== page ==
Upregulation of H4K12ac due to chronic treatment with 0.2% EtOH is restored to basal levels by Tip60/HAT inhibitor, NU9056. Post differentiation, MDDCs were treated with NU9056 50 nM, EtOH 0.2% or both for 5 days. Panel a shows H4K12ac quantity from histone extracts as percent (%) of control ± SEM from at least three independent experiments. Statistical differences were calculated using student’s t-test compared to untreated control (100 ± 22.65) and indicated for H4K12ac at NU 50 nM (69.35 ± 15.96), EtOH 0.2% (138.2 ± 18.09, p = 0.05), and EtOH 0.2% + NU 50 nM (56.27 ± 31, p = 0.04). Interactions between groups were tested by ANOVA which gave a p = 0.008. Intra-nuclear staining for H4K12ac and single cell imaging flow cytometry were also performed and it was carried out at-least three times in triplicates. 10,000 events were acquired from live population (eFLUOR450 dye) per sample. Controls with secondary (2°) antibody (Ab) only and isotype staining were also analyzed. Panel b shows a representative overlay of histogram of intensity of channel 2 (FITC) for each treatment shown in legend on the histogram. Panel c shows the percentage of FITC positive (H4K12ac expressing cells). 2° Ab control showed (0.02% ± 0.009) H4K12ac positive population. Isotype control showed (0.34% ± 0.001) positive for H4K12ac. NU 9056 (50 nM) (62.7% ± 3.5, p = 0.004) reduced H4K12ac positive cells compared to control (74.93% ± 1.73) while 0.2% EtOH increased H4K12ac positive cells (82.9% ± 0.84, p = 0.0008) compared to control. 0.2% EtOH and NU9056 (50 nM) reduced H4K12ac positive cells (68.21% ± 2.57, p = 0.0005) compared to cells treated with 0.2% EtOH alone. ANOVA gave a significant value of p < 0.0001. Panel d shows MFI of H4K12ac population from each treatment after background subtraction. 0.2% EtOH + NU9056 50 nM (133163 ± 23359, p = 0.0002) show significantly reduced MFI compared to 0.2% EtOH (203686 ± 41517) treated MDDCs only. Panel e shows representative single cell images from experiments where live cells were acquired based on staining with fixable viability dye eFLUOR 450. Panel f shows representative single cell images confirming nuclear staining with H4K12ac antibody based on DAPI co localization with H4K12ac.

Inhibition of H4K12ac with NU9056 modulates cytokine and chemokine production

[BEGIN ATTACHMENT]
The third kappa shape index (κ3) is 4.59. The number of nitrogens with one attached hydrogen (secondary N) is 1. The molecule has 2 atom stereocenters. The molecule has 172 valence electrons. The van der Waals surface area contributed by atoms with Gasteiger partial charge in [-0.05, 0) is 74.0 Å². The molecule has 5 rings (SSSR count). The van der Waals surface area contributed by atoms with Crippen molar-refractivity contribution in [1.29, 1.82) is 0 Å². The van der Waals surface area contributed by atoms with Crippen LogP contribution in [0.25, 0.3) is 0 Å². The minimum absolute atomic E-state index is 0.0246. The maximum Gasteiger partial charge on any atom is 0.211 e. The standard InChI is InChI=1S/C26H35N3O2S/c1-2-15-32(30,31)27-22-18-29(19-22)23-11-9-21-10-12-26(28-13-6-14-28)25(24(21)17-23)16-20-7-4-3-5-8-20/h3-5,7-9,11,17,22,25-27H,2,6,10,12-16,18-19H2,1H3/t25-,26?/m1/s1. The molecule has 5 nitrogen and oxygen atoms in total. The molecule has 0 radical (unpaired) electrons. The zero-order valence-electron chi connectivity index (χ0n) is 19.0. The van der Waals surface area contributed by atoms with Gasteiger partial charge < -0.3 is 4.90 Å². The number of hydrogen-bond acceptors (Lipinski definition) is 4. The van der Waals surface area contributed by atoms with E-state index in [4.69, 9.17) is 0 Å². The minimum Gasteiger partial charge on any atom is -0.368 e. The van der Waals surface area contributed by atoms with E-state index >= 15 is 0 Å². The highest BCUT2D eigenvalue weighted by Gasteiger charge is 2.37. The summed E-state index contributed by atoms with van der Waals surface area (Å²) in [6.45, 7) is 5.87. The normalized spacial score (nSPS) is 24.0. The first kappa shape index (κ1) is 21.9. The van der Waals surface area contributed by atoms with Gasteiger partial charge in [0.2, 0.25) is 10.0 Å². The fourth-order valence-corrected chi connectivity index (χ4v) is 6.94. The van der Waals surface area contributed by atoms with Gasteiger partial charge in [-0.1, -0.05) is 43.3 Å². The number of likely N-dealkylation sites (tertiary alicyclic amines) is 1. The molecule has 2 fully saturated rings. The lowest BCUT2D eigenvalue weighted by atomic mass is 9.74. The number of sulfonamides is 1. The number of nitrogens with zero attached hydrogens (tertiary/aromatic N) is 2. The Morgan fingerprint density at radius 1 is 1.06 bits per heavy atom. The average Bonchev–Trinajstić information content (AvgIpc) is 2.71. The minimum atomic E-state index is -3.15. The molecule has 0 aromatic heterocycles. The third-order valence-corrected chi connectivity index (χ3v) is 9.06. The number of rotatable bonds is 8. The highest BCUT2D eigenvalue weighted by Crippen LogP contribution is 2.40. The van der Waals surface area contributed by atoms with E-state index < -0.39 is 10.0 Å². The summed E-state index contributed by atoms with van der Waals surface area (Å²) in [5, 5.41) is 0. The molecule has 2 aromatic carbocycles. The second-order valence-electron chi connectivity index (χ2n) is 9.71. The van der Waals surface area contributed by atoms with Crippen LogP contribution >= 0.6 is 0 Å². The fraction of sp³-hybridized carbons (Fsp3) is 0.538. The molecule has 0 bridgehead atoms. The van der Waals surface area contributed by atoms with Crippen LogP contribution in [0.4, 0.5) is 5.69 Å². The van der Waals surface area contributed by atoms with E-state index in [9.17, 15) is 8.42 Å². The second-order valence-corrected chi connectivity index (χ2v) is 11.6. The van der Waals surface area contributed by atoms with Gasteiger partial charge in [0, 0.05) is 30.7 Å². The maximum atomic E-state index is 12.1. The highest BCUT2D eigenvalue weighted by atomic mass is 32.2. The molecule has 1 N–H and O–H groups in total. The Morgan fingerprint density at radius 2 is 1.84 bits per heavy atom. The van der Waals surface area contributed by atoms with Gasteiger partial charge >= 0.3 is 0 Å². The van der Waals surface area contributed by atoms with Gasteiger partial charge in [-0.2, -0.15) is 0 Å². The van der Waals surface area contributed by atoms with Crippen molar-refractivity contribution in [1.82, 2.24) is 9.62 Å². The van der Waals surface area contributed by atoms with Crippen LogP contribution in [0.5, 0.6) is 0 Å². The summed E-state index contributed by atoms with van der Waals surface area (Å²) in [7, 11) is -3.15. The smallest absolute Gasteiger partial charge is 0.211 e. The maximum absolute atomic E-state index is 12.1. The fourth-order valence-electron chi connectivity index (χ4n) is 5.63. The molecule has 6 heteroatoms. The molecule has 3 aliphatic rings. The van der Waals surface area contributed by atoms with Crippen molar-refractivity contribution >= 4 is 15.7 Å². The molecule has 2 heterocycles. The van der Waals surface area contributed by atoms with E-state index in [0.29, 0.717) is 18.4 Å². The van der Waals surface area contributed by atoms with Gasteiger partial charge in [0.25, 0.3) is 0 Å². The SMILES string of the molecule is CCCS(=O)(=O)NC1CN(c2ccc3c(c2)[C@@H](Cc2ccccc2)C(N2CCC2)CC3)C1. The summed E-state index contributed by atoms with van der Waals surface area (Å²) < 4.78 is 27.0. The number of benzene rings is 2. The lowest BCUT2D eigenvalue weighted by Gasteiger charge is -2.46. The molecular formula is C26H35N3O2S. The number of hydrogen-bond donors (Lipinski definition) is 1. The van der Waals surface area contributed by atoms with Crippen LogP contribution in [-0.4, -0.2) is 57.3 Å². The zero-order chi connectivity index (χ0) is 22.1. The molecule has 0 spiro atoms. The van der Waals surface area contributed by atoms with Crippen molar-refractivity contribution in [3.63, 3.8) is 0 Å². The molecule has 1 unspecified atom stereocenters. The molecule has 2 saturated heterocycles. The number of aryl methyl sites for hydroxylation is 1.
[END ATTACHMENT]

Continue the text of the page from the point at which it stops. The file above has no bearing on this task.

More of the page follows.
Alcohol has been known to alter cytokine and chemokine secretion by immune cells24. Our lab has also previously reported modulated cytokine secretion profile in alcohol users25 and after in-vitro acute alcohol treatment in MDDCs26. In order to study the functional relevance of upregulation of H4K12ac due to chronic alcohol exposure in MDDCs, we looked at secretion of inflammatory cytokine and chemokine profiles under the treatment of NU9056 alone, chronic EtOH treatment, and combination of chronic EtOH and NU9056. From the cytokines that showed modulation after H4K12ac inhibition (Supplementary Figure S7), MCP-2 is the only cytokine that appears to be regulated by H4K12ac since inhibition of H4K12ac is resulting in a reduction of MCP-2 production induced by EtOH as shown in Fig. 5 panel b. In Supplementary Figure S7, panel a, a graphical representation of optical density values show treatment with 0.2% EtOH significantly upregulates ICAM-1 (4.71 ± 0.42, p = 0.0007) and IL-10 (5.008 ± 0.89, p = 0.027). While inhibition of H4K12ac by NU9056 (50 nM) significantly upregulates ICAM-1 (7.37 ± 1.16, p = 0.002), IL-6 (4.55 ± 1.21, p = 0.015), IL-10 (4.13 ± 1.03, p = 0.046), IL-15 (4.33 ± 1.84, p = 0.062), IL-16 (2.62 ± 1.02, p = 0.059) and IP-10 (4.15 ± 0.69, p = 0.002) when compared to untreated control. In addition, when the cells were treated with a combination of 0.2% EtOH and NU9056, there was a significant upregulation of ICAM-1 (10.43 ± 2.42, p = 0.011), IL-10 (4.35 ± 0.55, p = 0.023), IL-15 (6.68 ± 1.01, p = 0.0009), IL-16 (1.94 ± 0.35, p = 0.0004) and IP-10 (3.95 ± 0.35, p = 0.0002) when compared to untreated control. Statistical analysis between MDDCs co-treated with 0.2% EtOH + NU9056 versus MDDCs treated with only 0.2% EtOH to reveal a significant upregulation of IL-15 (p = 0.036), RANTES (p = 0.014), TGFβ−1 (p = 0.0008) and TNFα (p = 0.028) shown in Fig. 5 panel a and significant downregulation of MCP-2 (p = 0.016) shown in Fig. 5 panel b. Representative blots for each treatment are included in Supplementary Figure S7, panel b. To further validate the modulation of MCP-2 by H4K12ac, MCP-2 levels were measured by ELISA (Fig. 5 panel c) in cell culture supernatants. The combination of 0.2% EtOH and NU9056 50 nM (321.64 pg/mL ± 13.50, p = 0.03) significantly reduced MCP-2 levels compared to 0.2% EtOH treatment alone (401.75 pg/mL ± 28.22). MCP-2 expression was measured by single cell imaging flow cytometry (Fig. 5 panels d–g) in MDDCs. 0.2% EtOH was able to significantly upregulate percentage of cells expressing MCP-2 (85.8% ± 5.2, p = 0.002) compared to untreated control MDDCs (52.3% ± 2.3). Combination treatment of 0.2% EtOH + NU9056 50 nM also significantly reduced the percentage of cells expressing MCP-2 (29.6% ± 1.18, p = 0.0001) compared to 0.2% EtOH-treated MDDCs. EtOH-treated MDDCs showed significantly higher MFI of MCP-2 (4260 ± 603, p = 0.04) compared to untreated MDDCs (2510 ± 29) while MDDCs treated with 0.2% EtOH + NU9056 50 nM showed significantly lower MFI (1459 ± 297, p = 0.01) compared to 0.2% EtOH-treated cells. Panel f shows an overlay histogram of MCP-2 for isotype (yellow), control (red), 0.2% EtOH (blue), NU9056 50 nM (pink) and 0.2% EtOH + NU9056 50 nM (green). Panel g shows representative single cell images for each treatment. in silico analysis using GeneMANIA or Gene Multiple Association Network Integration Algorithm27 was carried out to elucidate interactions between KAT5, gene for TIP60 histone acetyl transferase, and NFKB1, which is a common transcription factor associated with alcohol effects28 and CCL8 (MCP-2 gene). Results from the in silico analysis (Fig. 6 panel a) showed several genes that are associated to KAT5 through physical interaction, gene interaction, or other pathways. KAT5 associates with NFKB1 through physical interactions while CCL8 is co-expressed with NFKBIZ, NFKBIA, RELB and MAP3K8, which are genes that interact directly with NFKB1.